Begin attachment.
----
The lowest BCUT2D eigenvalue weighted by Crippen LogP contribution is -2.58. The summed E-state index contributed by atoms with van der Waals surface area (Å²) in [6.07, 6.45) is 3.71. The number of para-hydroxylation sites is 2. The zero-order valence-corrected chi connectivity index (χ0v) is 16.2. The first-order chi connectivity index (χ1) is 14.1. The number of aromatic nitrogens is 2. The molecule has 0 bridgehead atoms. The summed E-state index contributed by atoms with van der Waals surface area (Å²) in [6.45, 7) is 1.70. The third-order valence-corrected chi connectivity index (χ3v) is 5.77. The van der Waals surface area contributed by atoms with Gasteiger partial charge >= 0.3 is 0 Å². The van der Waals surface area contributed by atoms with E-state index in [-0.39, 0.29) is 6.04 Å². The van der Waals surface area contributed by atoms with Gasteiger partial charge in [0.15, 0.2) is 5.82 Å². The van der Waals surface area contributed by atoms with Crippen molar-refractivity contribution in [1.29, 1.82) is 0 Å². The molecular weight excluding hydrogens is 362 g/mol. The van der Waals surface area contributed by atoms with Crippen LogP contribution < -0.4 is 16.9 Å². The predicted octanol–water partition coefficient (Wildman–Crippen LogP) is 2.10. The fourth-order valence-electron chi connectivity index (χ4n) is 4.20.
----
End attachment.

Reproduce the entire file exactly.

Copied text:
The lowest BCUT2D eigenvalue weighted by Crippen LogP contribution is -2.58. The summed E-state index contributed by atoms with van der Waals surface area (Å²) in [6.07, 6.45) is 3.71. The number of para-hydroxylation sites is 2. The zero-order valence-corrected chi connectivity index (χ0v) is 16.2. The first-order chi connectivity index (χ1) is 14.1. The number of aromatic nitrogens is 2. The molecule has 0 bridgehead atoms. The summed E-state index contributed by atoms with van der Waals surface area (Å²) in [6.45, 7) is 1.70. The third-order valence-corrected chi connectivity index (χ3v) is 5.77. The van der Waals surface area contributed by atoms with Gasteiger partial charge >= 0.3 is 0 Å². The van der Waals surface area contributed by atoms with E-state index in [-0.39, 0.29) is 6.04 Å². The van der Waals surface area contributed by atoms with Gasteiger partial charge in [0.15, 0.2) is 5.82 Å². The van der Waals surface area contributed by atoms with Crippen molar-refractivity contribution in [1.29, 1.82) is 0 Å². The molecular weight excluding hydrogens is 362 g/mol. The van der Waals surface area contributed by atoms with Crippen LogP contribution < -0.4 is 16.9 Å². The predicted octanol–water partition coefficient (Wildman–Crippen LogP) is 2.10. The fourth-order valence-electron chi connectivity index (χ4n) is 4.20.